FOXBOROUGH, Mass. — Coach Bill Belichick said Saturday he is convinced that the New England Patriots broke no league rules in using underinflated footballs in the first half of Sunday’s victory against the Indianapolis Colts in the AFC championship game.

“I believe now 100 percent that I have personally, and we as an organization, have absolutely followed every rule to the letter,” Belichick said during an unscheduled news conference.

The league announced Friday it had determined that the Patriots used underinflated footballs in the first half of their 45-7 victory over the Colts. The NFL said its ongoing investigation had yet to determine whether the Patriots did so deliberately.

Belichick split time detailing a study conducted by the Patriots and defending the team’s actions and reputation.

According to Belichick, the Patriots found in their study that the footballs being exposed to outdoor weather conditions potentially led to them getting deflated below NFL specifications.

“I’m embarrassed to talk about the amount of time that I’ve put into this relative to the other important challenge in front of us,” Belichick said. “I’m not a scientist. I’m not an expert in footballs. I’m not an expert at football measurements. I’m just telling you what I know.”

The NFL declined to comment.

For a coach known for his dour public disposition, Belichick appeared at times impassioned, testy, combative and even a bit bizarre.

He vigorously defended his team’s honor and said he was no “Mona Lisa Vito” of footballs, referencing a character in the 1992 movie “My Cousin Vinny.”

Said Belichick: “At no time was there any intent whatsoever to try to compromise the integrity of the game or to gain an advantage. Quite the opposite. We feel like we followed the rules of the game to the letter in our preparations, in our procedures and in the way that we handle every game that we competitively play in. We try to do everything right. We err on the side of caution.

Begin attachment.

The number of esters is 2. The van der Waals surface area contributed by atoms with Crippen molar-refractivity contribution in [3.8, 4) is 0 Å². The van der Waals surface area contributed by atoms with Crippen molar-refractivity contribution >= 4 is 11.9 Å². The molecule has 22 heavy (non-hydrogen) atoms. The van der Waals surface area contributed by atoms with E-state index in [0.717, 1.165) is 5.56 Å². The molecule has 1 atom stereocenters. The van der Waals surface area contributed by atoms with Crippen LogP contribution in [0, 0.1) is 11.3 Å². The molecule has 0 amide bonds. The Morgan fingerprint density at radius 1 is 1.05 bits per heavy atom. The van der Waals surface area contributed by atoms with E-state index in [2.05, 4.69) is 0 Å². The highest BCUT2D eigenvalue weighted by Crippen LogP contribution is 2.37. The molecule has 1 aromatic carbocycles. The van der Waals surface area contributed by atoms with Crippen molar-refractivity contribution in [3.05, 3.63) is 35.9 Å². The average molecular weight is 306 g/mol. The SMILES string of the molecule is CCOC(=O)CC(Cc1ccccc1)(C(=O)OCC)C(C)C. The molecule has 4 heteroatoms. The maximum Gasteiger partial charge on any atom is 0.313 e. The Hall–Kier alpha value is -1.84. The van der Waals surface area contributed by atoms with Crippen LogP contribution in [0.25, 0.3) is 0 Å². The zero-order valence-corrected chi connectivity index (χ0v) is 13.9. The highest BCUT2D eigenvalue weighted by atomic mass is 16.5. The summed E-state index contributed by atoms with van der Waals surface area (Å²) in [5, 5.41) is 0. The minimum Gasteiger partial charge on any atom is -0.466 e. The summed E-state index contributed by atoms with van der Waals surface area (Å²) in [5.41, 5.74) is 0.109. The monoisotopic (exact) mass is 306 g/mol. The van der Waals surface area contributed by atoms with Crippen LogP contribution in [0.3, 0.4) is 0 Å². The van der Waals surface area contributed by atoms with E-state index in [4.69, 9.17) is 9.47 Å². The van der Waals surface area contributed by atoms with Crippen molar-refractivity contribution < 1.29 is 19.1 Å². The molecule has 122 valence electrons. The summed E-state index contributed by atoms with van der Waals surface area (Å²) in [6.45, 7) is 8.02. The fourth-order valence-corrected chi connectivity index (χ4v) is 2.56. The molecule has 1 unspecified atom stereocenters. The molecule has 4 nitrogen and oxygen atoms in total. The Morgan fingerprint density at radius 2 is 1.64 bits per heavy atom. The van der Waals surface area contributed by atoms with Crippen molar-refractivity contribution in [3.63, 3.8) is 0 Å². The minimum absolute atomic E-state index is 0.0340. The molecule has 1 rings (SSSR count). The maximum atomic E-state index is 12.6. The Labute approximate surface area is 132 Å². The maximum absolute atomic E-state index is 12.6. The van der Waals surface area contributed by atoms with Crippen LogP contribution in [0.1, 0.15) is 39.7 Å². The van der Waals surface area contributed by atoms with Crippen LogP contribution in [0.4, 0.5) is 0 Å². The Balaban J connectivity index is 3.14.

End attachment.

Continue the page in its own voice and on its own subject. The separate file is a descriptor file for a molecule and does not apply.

“It’s been that way now for many years. Anything that’s close, we stay as far away from the line as we can. And in this case, I can say that … we did everything as right as we could do it.”

Under NFL rules, each team supplies the footballs that it uses on offense during a game. The footballs are to be inflated to between 12.5 and 13.5 pounds per square inch of air pressure. The NFL said Friday that the footballs were inspected by game officials prior to last Sunday’s game and found in compliance.

Belichick said Saturday that the Patriots performed a study during the week and found that the methods they routinely use to get the footballs to the texture they want raises the air pressure by one pound per square inch.

The Patriots are scheduled to arrive in Arizona on Monday to face the Seattle Seahawks in the Super Bowl on Feb. 1.

“This is the end of this subject for me for a long time,” Belichick said. “We have a huge game, a huge challenge for our football team. And that’s where that focus is gonna go. I’ve spent more than enough time on this.”

Belichick said he was being “as transparent as I can be on this one. Period.” He also defended his team’s accomplishments staunchly.

“This team was the best team in the AFC in the regular season,” Belichick said. “We won two games in the playoffs against two good football teams – best team in the postseason. And that’s what this team is. And I know that because I’ve been with them every day, and I’m proud of this team.”

Belichick’s defense Saturday even extended to the Spygate scandal. In September 2007, Commissioner Roger Goodell fined Belichick and the Patriots a total of $750,000 and stripped the team of a first-round draft choice for videotaping opposing coaching signals in violation of league rules.

“The guy is giving signals out in front of 80,000 people, OK?” Belichick said Saturday. “So we filmed him taking signals out in front of 80,000 people, like there were a lot of other teams doing at that time, too. But forget about that. If we were wrong, then we’ve been disciplined for that. …

“So it was wrong. We were disciplined for it. That’s it. We never did it again. We’re never gonna do it again. And anything else that’s close, we’re not gonna do either. … Anything that’s even remotely close, we’re on the side of caution.”